Your story has a dreamlike quality, which is alluded to at the start when the narrator says about himself and the blood clot: “One of us is dreaming.” Throughout, there are confusions and hasty explanations (the speaking blood clot, the appearances of people who shouldn’t be there, the narrator’s shift on the scaffold from executioner to condemned). How important are dreams to your writing, and to you?
Dreams themselves aren’t very important to me, but dreamlikeness is. Real life is disappointing. I resent its refusal to mean anything, and I want to make a certain kind of sense, with or without its help.
But what kind of sense? I’m not sure. I feel it when I make eye contact with my cat, which is the best explanation I can offer, short of writing a story.
Also, I don’t really know what the alternative to dreamlikeness is. Realism, I guess? But I don’t really recognize reality in realism. Realism doesn’t usually look very real. Realism usually looks like a crude parody of reality, a cruder parody than parody, even. The alternatives to realism—whatever they are—feel a lot more real, or at least more hospitable.
Blood clots are often life-threatening, and as a reader I surmise that this one is connected to the mother’s amputated leg. At the same time, it is a bit thoughtful; it speaks softly and in a conciliatory manner. How did you decide on the clot as the guiding character in the story?
This story and this character come out of an ordeal in my recent life, sad to say. At first, it seemed impossible to write through it. But it also seemed impossible to not write through it. And if I was going to write through it, I couldn’t just hate this blood clot for all the damage it was doing. That seemed inhumane, or degrading, or just boring, and of no use to anyone, least of all myself. I wanted to make peace with this blood clot, if I could. I wanted to acknowledge—or at least imagine—that it wasn’t evil, just hapless and unlucky. It felt morally important to make myself feel that, by force if necessary. I don’t know if it worked. Because I do hate that blood clot. I hate it right now, at this very moment. But at least now I have a story to remind me that, a little while ago, I tried not to.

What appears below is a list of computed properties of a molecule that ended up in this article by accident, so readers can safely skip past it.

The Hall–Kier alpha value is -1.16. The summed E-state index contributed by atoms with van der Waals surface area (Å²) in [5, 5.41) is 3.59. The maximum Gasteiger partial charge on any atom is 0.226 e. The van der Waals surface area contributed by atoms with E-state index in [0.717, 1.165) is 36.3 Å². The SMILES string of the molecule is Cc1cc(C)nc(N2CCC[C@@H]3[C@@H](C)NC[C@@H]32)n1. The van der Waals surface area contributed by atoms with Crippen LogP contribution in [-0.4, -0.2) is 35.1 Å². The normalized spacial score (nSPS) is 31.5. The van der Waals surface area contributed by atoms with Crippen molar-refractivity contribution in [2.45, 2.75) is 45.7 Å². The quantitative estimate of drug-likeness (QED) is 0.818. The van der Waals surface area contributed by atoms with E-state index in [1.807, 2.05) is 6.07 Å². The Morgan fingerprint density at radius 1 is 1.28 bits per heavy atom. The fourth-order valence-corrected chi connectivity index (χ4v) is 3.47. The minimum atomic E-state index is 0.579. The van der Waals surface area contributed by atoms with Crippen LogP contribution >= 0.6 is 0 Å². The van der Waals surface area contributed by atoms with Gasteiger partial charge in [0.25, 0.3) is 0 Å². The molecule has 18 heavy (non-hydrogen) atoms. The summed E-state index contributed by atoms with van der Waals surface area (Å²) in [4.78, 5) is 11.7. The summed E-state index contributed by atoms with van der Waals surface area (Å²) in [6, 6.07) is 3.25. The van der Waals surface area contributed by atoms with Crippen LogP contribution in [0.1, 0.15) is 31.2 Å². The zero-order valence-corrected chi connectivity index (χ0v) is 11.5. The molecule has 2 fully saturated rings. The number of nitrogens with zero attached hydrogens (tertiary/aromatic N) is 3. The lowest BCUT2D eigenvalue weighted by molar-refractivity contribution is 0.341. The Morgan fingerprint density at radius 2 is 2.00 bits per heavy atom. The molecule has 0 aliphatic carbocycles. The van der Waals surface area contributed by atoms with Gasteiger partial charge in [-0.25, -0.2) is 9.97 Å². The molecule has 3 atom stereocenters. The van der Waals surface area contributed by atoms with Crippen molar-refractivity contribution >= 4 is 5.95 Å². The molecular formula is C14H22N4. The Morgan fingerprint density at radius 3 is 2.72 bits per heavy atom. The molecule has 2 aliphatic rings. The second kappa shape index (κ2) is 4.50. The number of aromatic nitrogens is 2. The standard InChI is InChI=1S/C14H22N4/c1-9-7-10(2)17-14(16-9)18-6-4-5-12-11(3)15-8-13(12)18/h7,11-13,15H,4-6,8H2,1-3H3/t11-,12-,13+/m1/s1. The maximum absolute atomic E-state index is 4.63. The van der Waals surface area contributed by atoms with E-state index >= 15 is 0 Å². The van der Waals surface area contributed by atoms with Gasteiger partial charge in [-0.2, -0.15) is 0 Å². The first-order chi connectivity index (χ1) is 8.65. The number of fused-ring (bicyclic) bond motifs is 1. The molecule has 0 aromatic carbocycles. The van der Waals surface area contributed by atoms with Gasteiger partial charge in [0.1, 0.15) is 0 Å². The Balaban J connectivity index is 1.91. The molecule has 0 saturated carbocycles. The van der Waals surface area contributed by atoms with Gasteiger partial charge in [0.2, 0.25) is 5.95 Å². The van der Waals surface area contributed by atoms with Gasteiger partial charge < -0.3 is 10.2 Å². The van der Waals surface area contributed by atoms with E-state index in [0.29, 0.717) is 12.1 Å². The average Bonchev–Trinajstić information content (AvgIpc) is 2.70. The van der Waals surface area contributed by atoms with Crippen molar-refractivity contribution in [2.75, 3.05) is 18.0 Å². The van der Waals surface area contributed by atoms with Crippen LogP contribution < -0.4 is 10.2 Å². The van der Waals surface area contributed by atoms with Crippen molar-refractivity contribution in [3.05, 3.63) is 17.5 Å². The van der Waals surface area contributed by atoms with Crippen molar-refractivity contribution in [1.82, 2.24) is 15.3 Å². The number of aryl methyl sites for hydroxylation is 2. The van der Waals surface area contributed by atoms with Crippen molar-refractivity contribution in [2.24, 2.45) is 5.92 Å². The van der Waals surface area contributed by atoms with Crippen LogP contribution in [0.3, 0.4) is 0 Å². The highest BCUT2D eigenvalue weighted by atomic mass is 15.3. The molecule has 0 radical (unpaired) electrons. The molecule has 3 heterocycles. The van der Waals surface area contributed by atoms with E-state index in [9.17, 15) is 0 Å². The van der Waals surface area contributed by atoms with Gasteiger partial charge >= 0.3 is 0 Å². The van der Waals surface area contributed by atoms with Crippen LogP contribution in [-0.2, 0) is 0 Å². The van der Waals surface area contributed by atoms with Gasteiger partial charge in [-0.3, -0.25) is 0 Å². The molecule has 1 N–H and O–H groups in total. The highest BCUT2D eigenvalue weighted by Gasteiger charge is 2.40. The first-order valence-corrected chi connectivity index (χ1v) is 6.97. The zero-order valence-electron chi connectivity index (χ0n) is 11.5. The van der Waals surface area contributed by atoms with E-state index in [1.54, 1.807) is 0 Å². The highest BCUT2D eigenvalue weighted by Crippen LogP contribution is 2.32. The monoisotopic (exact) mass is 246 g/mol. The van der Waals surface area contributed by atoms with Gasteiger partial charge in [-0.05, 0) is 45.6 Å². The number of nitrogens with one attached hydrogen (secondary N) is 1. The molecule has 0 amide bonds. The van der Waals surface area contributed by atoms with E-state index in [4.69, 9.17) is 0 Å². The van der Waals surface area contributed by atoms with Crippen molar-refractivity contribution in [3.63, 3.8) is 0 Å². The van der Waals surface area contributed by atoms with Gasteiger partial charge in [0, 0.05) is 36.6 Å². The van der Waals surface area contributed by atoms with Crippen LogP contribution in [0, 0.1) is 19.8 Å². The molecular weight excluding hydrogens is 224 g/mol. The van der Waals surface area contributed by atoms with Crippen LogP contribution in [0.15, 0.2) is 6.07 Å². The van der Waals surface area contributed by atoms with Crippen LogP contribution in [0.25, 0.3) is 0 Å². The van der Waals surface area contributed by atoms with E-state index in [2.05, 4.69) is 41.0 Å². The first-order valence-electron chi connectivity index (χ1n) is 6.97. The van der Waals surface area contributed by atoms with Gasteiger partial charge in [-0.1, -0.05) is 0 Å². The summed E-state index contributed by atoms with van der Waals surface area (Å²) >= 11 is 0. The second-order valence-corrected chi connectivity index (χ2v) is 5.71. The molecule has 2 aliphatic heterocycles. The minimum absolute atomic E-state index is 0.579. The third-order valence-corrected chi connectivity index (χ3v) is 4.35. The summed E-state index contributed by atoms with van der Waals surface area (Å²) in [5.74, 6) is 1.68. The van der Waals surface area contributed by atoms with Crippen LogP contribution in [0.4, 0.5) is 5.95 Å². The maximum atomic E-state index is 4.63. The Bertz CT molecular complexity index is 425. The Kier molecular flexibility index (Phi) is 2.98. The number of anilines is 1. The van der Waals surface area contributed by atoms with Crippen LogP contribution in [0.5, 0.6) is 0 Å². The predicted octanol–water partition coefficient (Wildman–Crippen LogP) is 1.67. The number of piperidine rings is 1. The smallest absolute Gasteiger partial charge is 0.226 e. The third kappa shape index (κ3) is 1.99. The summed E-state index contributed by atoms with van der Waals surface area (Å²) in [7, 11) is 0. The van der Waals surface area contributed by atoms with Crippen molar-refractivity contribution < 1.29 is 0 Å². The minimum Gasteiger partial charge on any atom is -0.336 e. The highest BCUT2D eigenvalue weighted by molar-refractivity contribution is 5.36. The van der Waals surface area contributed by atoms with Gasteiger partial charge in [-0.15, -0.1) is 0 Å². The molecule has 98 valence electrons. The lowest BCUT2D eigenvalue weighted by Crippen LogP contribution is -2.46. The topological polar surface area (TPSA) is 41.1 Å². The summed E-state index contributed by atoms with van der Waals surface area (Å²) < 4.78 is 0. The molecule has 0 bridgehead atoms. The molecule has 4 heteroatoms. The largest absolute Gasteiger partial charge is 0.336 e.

The narrator’s conception of the guillotine alludes to “olden times.” Other stories of yours reference Egyptian pharaohs and British historical figures. What historic time would you want to visit?
Hatshepsut’s Egypt, or Akhnaten’s.
It’s sometimes hard for me to fathom that ancient Egypt actually happened and isn’t just something we made up to make ourselves feel smart. But there it is. It’s right there, right now, in Egypt. I’d like to see it for myself. And I’d like to see whether they knew they were hot shit. I bet they did.
What attracts you to flash fiction? Do you write in other forms or genres as well?
Flash fiction just fits me nicely. Most of my ideas are small ideas. It took me a lot of baggy four-thousand-word stories to learn this about myself, but I’m getting there.
But I definitely don’t foreswear longer work. If I have a four-thousand-word word idea, I try to give it four thousand words, a one-thousand-word idea one thousand words, and so on. I’d like my ideas to dress well at any size.
The title is “A Feast in My Honor,” and though the story mostly takes place around a dining room table, no literal feast is described. What should be served at a feast in your honor?
Sea scallops and ice water, please!